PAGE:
John slipped from Ronon’s grasp, dropping down to the floor in front of Carson. He grasped the doctor’s shoulders with both hands, drawing Carson’s attention to him. “Doc?”
“What are ye doin’ out o’ bed, ye stubborn bugger?” Carson demanded, but there was little strength to his protest and it was clear his attention was divided. John simply nodded seriously.
“You heard her, didn’t you,” he said quietly, and it was a statement. Blue eyes looked up, startled, and Carson realized what John was saying.
“Aye,” he murmured faintly, looking at John with a sense of wonder. “The loveliest sound ye ever heard, like music on the Highlands. An’ I swear I could hear my Mum.” Carson blinked then, a little puzzled that the Ancient City would sound like his mother back home in Scotland. “She said she’d look after me. Did she tell ye that too?”
John anticipated Carson’s collapse; he shifted quickly to support the unconscious doctor the short distance to the floor. “Get him to a bed,” John ordered the nearby nurses. “And get as many beds ready as you can; you’re about to get a lot more patients. Ronon?” John looked up at his waiting team-mate. “You got it now? I gotta talk to McKay. Radio?” He held out a hand.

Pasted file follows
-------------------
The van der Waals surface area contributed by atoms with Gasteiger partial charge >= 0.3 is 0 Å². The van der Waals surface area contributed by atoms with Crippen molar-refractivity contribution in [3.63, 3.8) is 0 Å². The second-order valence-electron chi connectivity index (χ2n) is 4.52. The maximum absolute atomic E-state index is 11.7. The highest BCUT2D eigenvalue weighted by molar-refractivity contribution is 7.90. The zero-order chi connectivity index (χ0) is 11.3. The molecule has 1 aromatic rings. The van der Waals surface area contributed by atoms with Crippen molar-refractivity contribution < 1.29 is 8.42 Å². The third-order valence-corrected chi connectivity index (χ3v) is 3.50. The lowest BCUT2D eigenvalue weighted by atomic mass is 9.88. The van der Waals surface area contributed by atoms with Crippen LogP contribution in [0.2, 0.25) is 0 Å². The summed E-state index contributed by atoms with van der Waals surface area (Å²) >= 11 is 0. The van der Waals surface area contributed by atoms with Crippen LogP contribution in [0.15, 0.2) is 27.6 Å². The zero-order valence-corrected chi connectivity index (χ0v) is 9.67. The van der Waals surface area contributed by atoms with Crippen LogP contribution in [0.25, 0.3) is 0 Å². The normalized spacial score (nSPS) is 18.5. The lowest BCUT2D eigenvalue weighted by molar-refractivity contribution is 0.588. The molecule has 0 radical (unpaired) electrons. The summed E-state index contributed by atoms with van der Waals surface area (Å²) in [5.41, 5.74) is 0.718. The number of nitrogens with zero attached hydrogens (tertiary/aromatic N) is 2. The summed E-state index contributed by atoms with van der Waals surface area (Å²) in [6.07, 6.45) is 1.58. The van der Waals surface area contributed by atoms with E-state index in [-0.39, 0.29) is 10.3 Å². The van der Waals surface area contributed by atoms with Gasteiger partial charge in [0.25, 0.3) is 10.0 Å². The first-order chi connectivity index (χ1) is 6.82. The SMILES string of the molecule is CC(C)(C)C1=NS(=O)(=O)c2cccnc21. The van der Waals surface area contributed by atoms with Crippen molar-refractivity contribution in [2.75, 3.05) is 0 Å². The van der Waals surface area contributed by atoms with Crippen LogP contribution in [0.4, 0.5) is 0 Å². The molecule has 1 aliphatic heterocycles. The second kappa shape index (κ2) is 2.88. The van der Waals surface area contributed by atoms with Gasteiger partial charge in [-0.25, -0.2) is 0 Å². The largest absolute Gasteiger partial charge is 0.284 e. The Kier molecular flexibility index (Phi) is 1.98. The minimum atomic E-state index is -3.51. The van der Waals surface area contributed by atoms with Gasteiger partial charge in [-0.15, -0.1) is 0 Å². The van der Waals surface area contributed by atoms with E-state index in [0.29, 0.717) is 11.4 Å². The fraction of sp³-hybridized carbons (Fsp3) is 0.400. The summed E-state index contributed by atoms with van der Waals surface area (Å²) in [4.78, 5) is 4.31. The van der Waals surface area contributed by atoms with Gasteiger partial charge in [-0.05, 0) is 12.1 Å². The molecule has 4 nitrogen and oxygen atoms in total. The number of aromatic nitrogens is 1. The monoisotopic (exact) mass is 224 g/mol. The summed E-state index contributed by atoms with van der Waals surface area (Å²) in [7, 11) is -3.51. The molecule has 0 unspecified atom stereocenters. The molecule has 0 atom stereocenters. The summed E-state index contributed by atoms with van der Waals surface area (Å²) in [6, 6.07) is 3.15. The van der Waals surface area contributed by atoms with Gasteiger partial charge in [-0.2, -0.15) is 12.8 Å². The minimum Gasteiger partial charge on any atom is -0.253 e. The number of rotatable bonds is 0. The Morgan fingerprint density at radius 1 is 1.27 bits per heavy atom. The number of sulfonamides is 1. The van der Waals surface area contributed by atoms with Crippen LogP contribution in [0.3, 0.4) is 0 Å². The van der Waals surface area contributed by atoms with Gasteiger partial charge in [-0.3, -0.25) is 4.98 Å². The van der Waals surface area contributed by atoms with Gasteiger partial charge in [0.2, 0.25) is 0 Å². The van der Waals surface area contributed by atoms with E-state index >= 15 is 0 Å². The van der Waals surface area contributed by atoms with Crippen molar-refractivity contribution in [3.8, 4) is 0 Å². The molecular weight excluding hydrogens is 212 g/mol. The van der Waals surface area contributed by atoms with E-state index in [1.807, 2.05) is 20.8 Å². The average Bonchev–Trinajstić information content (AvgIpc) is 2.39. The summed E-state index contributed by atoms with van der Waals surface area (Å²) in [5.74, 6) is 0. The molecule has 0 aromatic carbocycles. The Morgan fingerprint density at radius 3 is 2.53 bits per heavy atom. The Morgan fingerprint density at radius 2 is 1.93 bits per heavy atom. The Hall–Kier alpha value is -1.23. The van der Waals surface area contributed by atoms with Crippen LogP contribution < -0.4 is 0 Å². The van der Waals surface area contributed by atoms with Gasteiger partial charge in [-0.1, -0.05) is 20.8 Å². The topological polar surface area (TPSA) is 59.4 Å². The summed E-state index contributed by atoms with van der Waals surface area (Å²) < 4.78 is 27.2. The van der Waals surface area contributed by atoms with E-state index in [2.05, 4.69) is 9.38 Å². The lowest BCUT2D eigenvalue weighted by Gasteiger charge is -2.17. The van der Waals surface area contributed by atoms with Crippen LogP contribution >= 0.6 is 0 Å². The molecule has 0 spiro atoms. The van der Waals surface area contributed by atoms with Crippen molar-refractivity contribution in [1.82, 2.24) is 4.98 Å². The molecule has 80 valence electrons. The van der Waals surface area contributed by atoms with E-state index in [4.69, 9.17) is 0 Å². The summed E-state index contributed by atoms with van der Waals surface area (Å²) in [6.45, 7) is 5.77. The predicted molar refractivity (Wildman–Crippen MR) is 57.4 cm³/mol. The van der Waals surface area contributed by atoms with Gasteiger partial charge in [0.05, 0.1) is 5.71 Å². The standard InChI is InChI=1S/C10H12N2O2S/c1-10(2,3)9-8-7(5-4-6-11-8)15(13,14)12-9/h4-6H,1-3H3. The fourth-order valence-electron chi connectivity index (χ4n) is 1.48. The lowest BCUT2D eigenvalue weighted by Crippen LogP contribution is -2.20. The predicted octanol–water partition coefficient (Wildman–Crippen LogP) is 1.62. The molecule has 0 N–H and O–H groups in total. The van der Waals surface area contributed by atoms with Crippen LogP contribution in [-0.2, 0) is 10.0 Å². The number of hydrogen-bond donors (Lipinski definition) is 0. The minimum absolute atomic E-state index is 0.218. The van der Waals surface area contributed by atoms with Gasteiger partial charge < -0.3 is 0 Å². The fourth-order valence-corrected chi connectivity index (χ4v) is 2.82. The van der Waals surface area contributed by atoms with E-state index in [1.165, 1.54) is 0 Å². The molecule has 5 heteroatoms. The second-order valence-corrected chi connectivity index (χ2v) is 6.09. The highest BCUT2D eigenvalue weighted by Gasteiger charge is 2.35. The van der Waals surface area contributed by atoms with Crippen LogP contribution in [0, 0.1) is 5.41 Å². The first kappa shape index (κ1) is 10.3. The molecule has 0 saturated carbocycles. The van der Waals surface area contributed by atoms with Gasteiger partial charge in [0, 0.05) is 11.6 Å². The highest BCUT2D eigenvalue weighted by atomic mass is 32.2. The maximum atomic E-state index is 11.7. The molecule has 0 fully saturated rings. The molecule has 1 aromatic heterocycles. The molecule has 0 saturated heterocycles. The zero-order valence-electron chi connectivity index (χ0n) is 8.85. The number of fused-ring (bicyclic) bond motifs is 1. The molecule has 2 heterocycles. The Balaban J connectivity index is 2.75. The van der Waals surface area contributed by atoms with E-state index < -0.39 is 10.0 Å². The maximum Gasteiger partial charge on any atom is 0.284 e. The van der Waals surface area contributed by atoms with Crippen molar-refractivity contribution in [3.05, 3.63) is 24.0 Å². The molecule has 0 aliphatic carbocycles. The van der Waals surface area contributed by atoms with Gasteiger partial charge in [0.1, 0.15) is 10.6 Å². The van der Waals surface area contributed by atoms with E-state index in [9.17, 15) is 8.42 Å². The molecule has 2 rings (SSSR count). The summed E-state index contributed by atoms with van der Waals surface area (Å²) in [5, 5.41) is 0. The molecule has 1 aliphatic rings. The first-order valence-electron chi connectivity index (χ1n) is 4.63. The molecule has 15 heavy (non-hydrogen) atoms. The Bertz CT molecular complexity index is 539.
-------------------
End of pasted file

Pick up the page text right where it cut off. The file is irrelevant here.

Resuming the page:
Ronon shook his head. “They’re not working.”
John swore. “Okay, okay just get me down there to that lab.” He grimaced sharply as Ronon pulled him upright and his head screamed at him in protest of the swift motion.
“You okay?” Ronon asked, and John looked up long enough to give the taller man a glare. “I mean—you think you can walk, or do I gotta carry you?” He glared harder and Ronon half smiled. “Good enough for me.” John shakily started out, knowing without looking that Ronon was closely shadowing him.
The infirmary door opened on emergency power and a pair of John’s men came in. One was leading the other, who was barely staying upright. “Help!” the lieutenant exclaimed and John motioned to one of the nurses to come along as he hurried toward the pair.
“Davis?” John addressed the lieutenant while the nurse got an arm around the unsteady Marine and guided him to a bed.
“Power’s down in the mess, so we were just sparring in the gym. Spence said he heard music coming from somewhere, but I didn’t hear anything. And then he said his head hurts.” The lieutenant leaned forward as if divulging a secret. “He keeps talking to his kid brother, but he’s back home in Montana going to college, according to Spence. I knew something was wrong, so I brought him down here, sir.”
“Does he have the gene?” John demanded sharply, a sick feeling spreading through him. The lieutenant blinked, surprised by the question and John reached for his forearm, grabbing his wrist. “Does Spencer have the Ancient gene?”